Enhancing the information base:The information presented above provides insight into broad areas considered important as spawning, nursery, and feeding grounds for fish stocks. To assist in building the information base on areas significant to the life-cycles of fisheries resources, the seventh meeting of the UNEP/GEF South China Sea project’s Regional Working Group on Fisheries (RWG-F) considered during its seventh meeting a preliminary inventory of known spawning areas in the Gulf of Thailand for significant pelagic, demersal, and invertebrate species. To assist in developing a more comprehensive basis for the development of a list of critical spawning and nursery areas for important fish species, members of the RWG-F agreed to compile information during the inter-sessional period on the UNEP/GEF South China Sea Project’s Habitat Demonstration Sites that are critical inshore nursery refugia for important demersal species, locations in the South China Sea and the Gulf of Thailand that are utilized by important pelagic species for spawning, and existing fisheries management areas that may qualify as candidate sites of fisheries refugia. The Research Institute for Marine Fisheries compiled this information for review by Vietnam’s National Fisheries Committee prior to its sharing at the regional level.

    The subsequent and eighth meeting of the RWG-F considered document UNEP/GEF/SCS/RWG-F.8/5 “Information Collated by the Fisheries and Habitat Components of the South China Sea Project on Sites Important to the Life-Cycles of Significant Fish Species”. This document contained a review of all information collated by the fisheries and habitat components of the South China Sea Project on fish-habitat linkages. The sources of this information included: national reports on fisheries; national reports on coral reefs, seagrass, mangroves, and wetlands; SCS habitat site characterizations; habitat demonstration site project documents; the South China Sea online meta-database; and information contributed directly by fisheries and habitat focal points. That meeting agreed that this information should be used to identify and characterize fish spawning and nursery areas in the Gulf of Thailand and the South China Sea. Members formed country-based sessional working groups to prepare country summaries of known critical spawning and nursery areas in their respective countries. These sessional working groups collated information regarding the approximate geographical location of the site; species are known to utilize the site; known usage of the site (i.e. as spawning and/or nursery area; time of year that the site is utilized as a spawning or nursery area; and the information source. During the inter-sessional period, the Research Institute for Marine Fisheries undertook national consultations with researchers and fishing communities to refine this information.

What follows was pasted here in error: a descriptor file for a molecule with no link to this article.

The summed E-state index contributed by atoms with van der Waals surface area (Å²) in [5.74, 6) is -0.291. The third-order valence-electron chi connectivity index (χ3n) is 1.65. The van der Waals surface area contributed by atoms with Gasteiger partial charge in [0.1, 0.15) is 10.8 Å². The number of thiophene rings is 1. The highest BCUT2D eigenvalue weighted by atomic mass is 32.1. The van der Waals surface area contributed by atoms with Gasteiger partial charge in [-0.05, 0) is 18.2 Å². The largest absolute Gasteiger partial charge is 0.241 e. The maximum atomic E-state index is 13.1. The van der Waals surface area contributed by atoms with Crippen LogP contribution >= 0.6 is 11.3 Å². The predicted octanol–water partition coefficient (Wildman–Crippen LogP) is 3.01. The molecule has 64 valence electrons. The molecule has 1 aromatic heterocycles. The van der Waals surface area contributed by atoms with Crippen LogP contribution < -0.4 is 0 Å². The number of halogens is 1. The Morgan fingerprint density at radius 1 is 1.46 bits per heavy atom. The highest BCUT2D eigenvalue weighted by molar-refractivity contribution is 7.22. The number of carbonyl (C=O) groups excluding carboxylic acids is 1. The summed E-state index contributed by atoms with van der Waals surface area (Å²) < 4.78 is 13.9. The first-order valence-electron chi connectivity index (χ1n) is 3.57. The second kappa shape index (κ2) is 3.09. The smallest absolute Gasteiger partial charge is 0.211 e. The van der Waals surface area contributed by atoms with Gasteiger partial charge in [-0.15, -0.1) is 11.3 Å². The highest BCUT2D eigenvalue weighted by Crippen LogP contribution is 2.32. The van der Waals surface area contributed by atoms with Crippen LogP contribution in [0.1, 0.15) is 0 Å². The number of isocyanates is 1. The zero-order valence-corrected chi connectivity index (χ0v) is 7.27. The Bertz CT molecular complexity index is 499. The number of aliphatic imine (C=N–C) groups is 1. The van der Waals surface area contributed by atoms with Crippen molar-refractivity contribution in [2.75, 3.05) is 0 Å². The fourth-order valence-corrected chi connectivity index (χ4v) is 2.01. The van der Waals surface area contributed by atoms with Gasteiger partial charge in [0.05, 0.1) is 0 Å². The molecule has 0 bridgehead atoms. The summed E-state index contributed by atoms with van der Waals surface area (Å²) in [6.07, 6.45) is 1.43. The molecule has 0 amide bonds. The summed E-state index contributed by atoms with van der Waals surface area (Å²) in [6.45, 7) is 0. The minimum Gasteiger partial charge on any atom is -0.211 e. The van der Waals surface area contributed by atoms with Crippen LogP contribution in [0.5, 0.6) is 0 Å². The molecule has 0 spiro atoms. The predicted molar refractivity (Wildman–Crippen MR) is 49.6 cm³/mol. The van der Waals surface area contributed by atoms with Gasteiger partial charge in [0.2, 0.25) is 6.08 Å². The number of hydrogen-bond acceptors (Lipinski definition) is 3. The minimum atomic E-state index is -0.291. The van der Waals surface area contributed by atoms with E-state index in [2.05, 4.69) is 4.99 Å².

The ninth meeting of the RWG-F reviewed discussion document UNEP/GEF/SCS/RWG-F.9/8, “Review of Information regarding known Spawning and Nursery Areas and the Establishment of Pilot FisheriesRefugia Sites in the South China Sea and the Gulf of Thailand”, and update information for each known spawning and nursery area and add new sites to the list as appropriate. The revised list of known spawning and nursery areas for economically important fish species in Vietnamese waters of the South China Sea and the Gulf of Thailand was considered by the national consultation workshop for the preparatory phase of the SEAFDEC/UNEP/GEF project “Establishment and Operation of a Regional System of FisheriesRefugia in the South China Sea and the Gulf of Thailand”, and is presented in below as Table 1. 

     

      

     

     

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    Establishment of Fisheries Refugia in Viet Nam:
    Background and Situation Analysis to Support

     

    Priority Fisheries Refugia Areas

    The fisheries refugia concept was defined by the RWG-F as “Spatially and geographically defined, marine or coastal areas in which specific management measures are applied to sustain important species [fisheries resources] during critical stages of their life cycle, for their sustainable use” (UNEP, 2005) and was developed as a novel approach to the identification and designation of priority areas in which to integrate fisheries and habitat management. The fisheries refugia concept focuses on the nature of the particular habitat and its critical significance to the life-history of the fished species. Management of refugia, therefore, focuses on the habitat rather than simply restricting access, either temporally or spatially, to fishing grounds. The process of identifying priority fisheries refugia in Vietnam was initiated via a RWG-F review of the above list of sites in relation to information on the distribution and abundance of fish eggs and larvae in the South China Sea; and the outcomes of country consultations on the identification of fisheries refugia.